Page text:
At the end of the first chapter of Machiavelli and Us (“Theory and Political Practice”), Althusser gives his take on a classic question that structures much Machiavelli scholarship: “whom, then, does this work serve?” (29)
Answers to this question are legion, ranging from “the devil” (as the early “anti-Machiavels” were wont to accuse) to the executive individualism of Greene and Lord (“The first thought that comes to mind is that this treatise on The Prince serves the Prince, or even any prince” ) to radical or republican interpretations following after Diderot and Rousseau, among others.
Althusser immediately points out that what appears to be a handbook for political elites also exposes elite strategic behavior to anyone who cares to read it: “at the very moment it arms the Prince with its methods, it disarms him by making them public” (29).
This entails what Althusser rightly terms the “strange contradiction” (30) inherent to Machiavelli’s output. Is Machiavelli’s advice to elites only a pretense? How many layers of dissimulation and irony are we looking at here? Althusser explores the idea a little further. Perhaps Machiavelli is setting up “the great snare of the ‘actual truth’ set in the open for rulers to come and entrap themselves all on their own” (30). On this reading, it is Machiavelli’s observational acuity that allows him to describe elite strategic behavior under the guise of offering advice (although as Althusser notes, “what can he teach them that they do not already know? Rulers have always managed on their own, and they do not need a Machiavelli” ). But this is a ruse, for he is exposing the tricks elites use in order to consolidate and exercise power efficaciously.
At this point, Althusser deviates from standard populist readings of Machiavelli, emphasizing the degree to which Machiavelli advocates the specific political goal of founding the Italian popular state – something that only a “New Prince” can accomplish by channeling the historical conditions of this “revolutionary situation” (27). Accordingly, Althusser concludes that Machiavelli purposefully includes a “double viewpoint” in his writing. This double viewpoint folds in the acquisitive or foundational power of elites and the critical, even militant class perspective of the populace.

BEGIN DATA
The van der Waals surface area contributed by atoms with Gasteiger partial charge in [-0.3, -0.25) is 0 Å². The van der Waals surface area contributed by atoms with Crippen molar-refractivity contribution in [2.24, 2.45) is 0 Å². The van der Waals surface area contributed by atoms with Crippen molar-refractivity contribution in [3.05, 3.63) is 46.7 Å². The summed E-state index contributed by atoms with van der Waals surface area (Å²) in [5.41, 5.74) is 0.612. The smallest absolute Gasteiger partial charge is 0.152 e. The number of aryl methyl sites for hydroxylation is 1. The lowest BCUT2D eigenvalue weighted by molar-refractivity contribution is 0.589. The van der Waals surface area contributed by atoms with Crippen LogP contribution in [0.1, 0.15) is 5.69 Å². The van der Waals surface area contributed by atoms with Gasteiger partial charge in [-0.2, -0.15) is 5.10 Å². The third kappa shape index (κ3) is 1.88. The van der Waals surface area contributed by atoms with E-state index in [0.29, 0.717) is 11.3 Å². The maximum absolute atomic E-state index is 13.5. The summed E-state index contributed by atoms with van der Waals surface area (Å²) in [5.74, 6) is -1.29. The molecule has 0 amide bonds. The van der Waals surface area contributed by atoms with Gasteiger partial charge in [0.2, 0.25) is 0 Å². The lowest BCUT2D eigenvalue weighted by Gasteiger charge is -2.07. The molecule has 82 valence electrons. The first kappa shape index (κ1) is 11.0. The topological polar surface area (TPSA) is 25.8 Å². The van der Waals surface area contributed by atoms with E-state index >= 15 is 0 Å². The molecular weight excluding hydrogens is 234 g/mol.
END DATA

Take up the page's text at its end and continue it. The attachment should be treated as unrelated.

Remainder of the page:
For Althusser, Machiavelli loses no love on elites, but the class perspective he occupies introduces an interesting tension. Elite strategic behavior can serve the needs of the populace. Accordingly, elites are not something Machiavelli wants to abolish. That being said, elites and populace remain in a relationship of structural opposition. This raises the question of how elites can be constrained into benefiting the populace rather than preying upon it. Althusser doesn’t explore this idea any further in this chapter, but he does distantiate Machiavelli from the tradition of political philosophy insofar as he makes room for political agents to embody multiple, even incommensurable positions. In other words, you can be opposed to elites, but also able and willing to use them – for example, by allowing them to effectuate desired or necessary political outcomes. Elites are wolves, and therefore dangerous, but precisely because of this they can be very useful wolves. It depends on contingent factors, namely, the concrete material details of the political situation.
It is not that Machiavelli provides us with a value-neutral strategic handbook, nor is he engaged in the purely satirical exposure of elite vice. Instead, Althusser’s Machiavelli is a theorist informed by a rigorously normative political materialism. It is a materialism because it engages and explores the modal contours of a given historical and political situation, but it is normative insofar as such situations are “empty for the future” (20) – that is to say, both conducive and responsive to foundings of the new modes and orders with which Machiavelli is so concerned.
Of course, we can fault Althusser for what appears to be his commitment to a form of historical determinism, but, especially in these later writings, I find myself reading his superficially deterministic statements in light of his valorization of the aleatory (“the Prince is a pure aleatory possibility-impossibility” ). In other words, he uses the vocabulary of historical determinism as a means to generate normative claims. Ultimately, the usefulness of these claims involves how Althusser helps us think about the implementation and pursuit of various political futures.